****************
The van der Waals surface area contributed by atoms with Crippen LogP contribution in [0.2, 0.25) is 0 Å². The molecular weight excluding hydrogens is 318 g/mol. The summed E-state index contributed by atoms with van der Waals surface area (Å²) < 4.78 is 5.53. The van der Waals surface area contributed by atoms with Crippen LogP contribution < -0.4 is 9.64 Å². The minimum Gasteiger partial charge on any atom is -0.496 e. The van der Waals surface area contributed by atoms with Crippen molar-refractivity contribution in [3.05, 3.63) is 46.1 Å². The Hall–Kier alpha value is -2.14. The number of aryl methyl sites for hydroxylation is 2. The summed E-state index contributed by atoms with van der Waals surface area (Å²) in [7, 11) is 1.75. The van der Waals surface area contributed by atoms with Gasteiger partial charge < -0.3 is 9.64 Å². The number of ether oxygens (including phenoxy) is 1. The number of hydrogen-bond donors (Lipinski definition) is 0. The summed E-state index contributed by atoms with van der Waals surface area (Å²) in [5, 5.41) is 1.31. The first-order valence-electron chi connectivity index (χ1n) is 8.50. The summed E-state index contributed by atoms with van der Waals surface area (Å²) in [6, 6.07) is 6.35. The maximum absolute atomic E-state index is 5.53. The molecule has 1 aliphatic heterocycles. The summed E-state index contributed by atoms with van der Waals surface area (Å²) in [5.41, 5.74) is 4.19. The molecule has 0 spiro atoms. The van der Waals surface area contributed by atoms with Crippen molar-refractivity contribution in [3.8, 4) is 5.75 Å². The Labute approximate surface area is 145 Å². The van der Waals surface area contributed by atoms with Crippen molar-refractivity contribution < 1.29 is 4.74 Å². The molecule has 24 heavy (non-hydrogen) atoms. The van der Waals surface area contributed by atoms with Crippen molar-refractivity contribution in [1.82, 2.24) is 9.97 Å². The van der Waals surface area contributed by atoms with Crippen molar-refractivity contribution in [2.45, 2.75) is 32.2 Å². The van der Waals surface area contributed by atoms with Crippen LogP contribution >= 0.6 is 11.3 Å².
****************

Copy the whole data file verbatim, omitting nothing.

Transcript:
The van der Waals surface area contributed by atoms with Crippen LogP contribution in [0.2, 0.25) is 0 Å². The molecular weight excluding hydrogens is 318 g/mol. The summed E-state index contributed by atoms with van der Waals surface area (Å²) < 4.78 is 5.53. The van der Waals surface area contributed by atoms with Crippen LogP contribution < -0.4 is 9.64 Å². The minimum Gasteiger partial charge on any atom is -0.496 e. The van der Waals surface area contributed by atoms with Crippen molar-refractivity contribution in [3.05, 3.63) is 46.1 Å². The Hall–Kier alpha value is -2.14. The number of aryl methyl sites for hydroxylation is 2. The summed E-state index contributed by atoms with van der Waals surface area (Å²) in [7, 11) is 1.75. The van der Waals surface area contributed by atoms with Gasteiger partial charge < -0.3 is 9.64 Å². The number of ether oxygens (including phenoxy) is 1. The number of hydrogen-bond donors (Lipinski definition) is 0. The summed E-state index contributed by atoms with van der Waals surface area (Å²) in [5, 5.41) is 1.31. The first-order valence-electron chi connectivity index (χ1n) is 8.50. The summed E-state index contributed by atoms with van der Waals surface area (Å²) in [6, 6.07) is 6.35. The maximum absolute atomic E-state index is 5.53. The molecule has 1 aliphatic heterocycles. The summed E-state index contributed by atoms with van der Waals surface area (Å²) in [5.41, 5.74) is 4.19. The molecule has 0 spiro atoms. The van der Waals surface area contributed by atoms with Crippen molar-refractivity contribution in [3.8, 4) is 5.75 Å². The Labute approximate surface area is 145 Å². The van der Waals surface area contributed by atoms with Crippen molar-refractivity contribution < 1.29 is 4.74 Å². The molecule has 24 heavy (non-hydrogen) atoms. The van der Waals surface area contributed by atoms with Crippen molar-refractivity contribution in [1.82, 2.24) is 9.97 Å². The van der Waals surface area contributed by atoms with Crippen molar-refractivity contribution in [2.45, 2.75) is 32.2 Å². The van der Waals surface area contributed by atoms with Crippen LogP contribution >= 0.6 is 11.3 Å².